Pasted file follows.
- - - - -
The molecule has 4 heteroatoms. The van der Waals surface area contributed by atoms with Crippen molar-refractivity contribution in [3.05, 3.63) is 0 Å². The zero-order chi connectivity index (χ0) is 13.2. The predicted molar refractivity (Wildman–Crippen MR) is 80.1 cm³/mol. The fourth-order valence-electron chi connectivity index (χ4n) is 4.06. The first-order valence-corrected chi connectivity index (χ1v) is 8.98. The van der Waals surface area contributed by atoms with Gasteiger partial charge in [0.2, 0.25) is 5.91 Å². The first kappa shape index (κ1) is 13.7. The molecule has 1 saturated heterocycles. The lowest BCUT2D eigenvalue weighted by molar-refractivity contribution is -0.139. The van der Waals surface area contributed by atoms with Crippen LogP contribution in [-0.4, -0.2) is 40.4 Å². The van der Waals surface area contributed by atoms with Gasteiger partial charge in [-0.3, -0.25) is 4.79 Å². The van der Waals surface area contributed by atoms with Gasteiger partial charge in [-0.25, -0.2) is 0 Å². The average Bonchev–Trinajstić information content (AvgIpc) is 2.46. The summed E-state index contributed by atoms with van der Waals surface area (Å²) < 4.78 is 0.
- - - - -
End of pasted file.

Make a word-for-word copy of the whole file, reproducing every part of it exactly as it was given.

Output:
The molecule has 4 heteroatoms. The van der Waals surface area contributed by atoms with Crippen molar-refractivity contribution in [3.05, 3.63) is 0 Å². The zero-order chi connectivity index (χ0) is 13.2. The predicted molar refractivity (Wildman–Crippen MR) is 80.1 cm³/mol. The fourth-order valence-electron chi connectivity index (χ4n) is 4.06. The first-order valence-corrected chi connectivity index (χ1v) is 8.98. The van der Waals surface area contributed by atoms with Gasteiger partial charge in [0.2, 0.25) is 5.91 Å². The first kappa shape index (κ1) is 13.7. The molecule has 1 saturated heterocycles. The lowest BCUT2D eigenvalue weighted by molar-refractivity contribution is -0.139. The van der Waals surface area contributed by atoms with Crippen LogP contribution in [-0.4, -0.2) is 40.4 Å². The van der Waals surface area contributed by atoms with Gasteiger partial charge in [-0.3, -0.25) is 4.79 Å². The van der Waals surface area contributed by atoms with Gasteiger partial charge in [-0.25, -0.2) is 0 Å². The average Bonchev–Trinajstić information content (AvgIpc) is 2.46. The summed E-state index contributed by atoms with van der Waals surface area (Å²) < 4.78 is 0.